P225 Impact of Inflammatory Bowel Diseases on patients working life
Sahar, N.(1);Dahmani, W.(1);Nour, E.(1);Aya, H.(1);Wafa, B.A.(1);Aida, B.S.(1);Salem, A.(1);Ahlem, B.(1);Mehdi, K.(1);Hanene, J.(1);Ali, J.(1);
(1)University hospital of Sahloul, gastroenterology, sousse, Tunisia; faculty of medecine of sousse
Inflammatory bowel diseases (IBD) are a group of chronic disabling gastrointestinal disorders, consisting mainly of Crohn’s disease (CD) and ulcerative (UC). A substantial part of the burden of illness in these conditions relates to the functional impairment, particularly affecting the ability to work.
The aims of this study were to determine the impact of IBD on the working life of patient and to identify factors associated with a decreased productivity at work in patients with IBD.
A cross-sectional study carried out at the Gastroenterology department of Sahloul University Hospital (CHU) over a period of 6 months. Patients with IBD (CD or UC) who present to the outpatient clinic or are hospitalized in the ward or day hospital were included. A questionnaire drawn up on the basis of qualitative studies on this subject is used to collect data on the professional career, the characteristics of the position held, difficulties encountered at work on a daily basis.The questionnaire will be accompanied by the “Work Productivity and Activity Impairment” (WPAI) work productivity score.
Among the 82 patients included, 58 had Crohn disease (CD) and 24 had ulcerative colitis (UC). The sex ratio was 1.2 and the mean age of our patients was 33.5 ± 10.2 years. . The majority of UC patients had pancolic involvement (n = 18; 75%). Among the 58 patients followed for CD, 24 (41.4%) had anoperineallesions. Twenty-two patients (26.8%) had already undergone intestinal resection. Six patients (7.3%) were on prolonged sick leave. The majority of patients worked in the private sector (n = 68; 82.9%). Two patients (2.4%) had a fixed rate of work per night. No patient had a job requiring frequent travel. Sixty-two patients (75.6%) had a weekly hourly volume greater than 40 hours.In half of the cases, the discovery of the disease preceded the choice of a professional career; among the remaining patients, this choice was influenced by IBD in 4 cases (10, 5%). Sixteen patients (21.5%) had to skip work hours during the week preceding the interview. The average number of hours missed due to a specific IBD-related problem was 5 hours with extremes ranging from 3 to 10 hours per week. An overall decrease in productivity (BGP) greater than 50% was objectified in 16 patients (21%). The average rates of absenteeism, presenteeism and BGP were 10.49%, 71.25% and 74.14% respectively. The presence of anoperineallesions was the only variable associated with BGP (50% vs 13.3%; p = 0.044).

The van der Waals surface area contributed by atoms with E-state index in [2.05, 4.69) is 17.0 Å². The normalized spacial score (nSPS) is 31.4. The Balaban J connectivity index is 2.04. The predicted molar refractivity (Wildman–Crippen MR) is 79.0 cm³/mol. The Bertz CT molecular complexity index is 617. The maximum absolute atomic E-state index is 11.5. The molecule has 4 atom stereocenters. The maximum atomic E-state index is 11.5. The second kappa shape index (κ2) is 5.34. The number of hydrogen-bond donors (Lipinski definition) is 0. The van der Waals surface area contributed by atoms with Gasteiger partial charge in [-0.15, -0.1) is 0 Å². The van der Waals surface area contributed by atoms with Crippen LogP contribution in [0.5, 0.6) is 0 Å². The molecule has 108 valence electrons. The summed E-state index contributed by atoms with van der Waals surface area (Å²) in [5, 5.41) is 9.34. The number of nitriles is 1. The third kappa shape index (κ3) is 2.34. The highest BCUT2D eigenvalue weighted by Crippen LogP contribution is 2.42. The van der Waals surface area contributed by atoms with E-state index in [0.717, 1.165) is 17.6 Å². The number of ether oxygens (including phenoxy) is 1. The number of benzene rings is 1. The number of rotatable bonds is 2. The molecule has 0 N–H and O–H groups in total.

The impact of IBD on professional activity appears to be significant and requires special attention from both the gastroenterologists and the occupational physicians.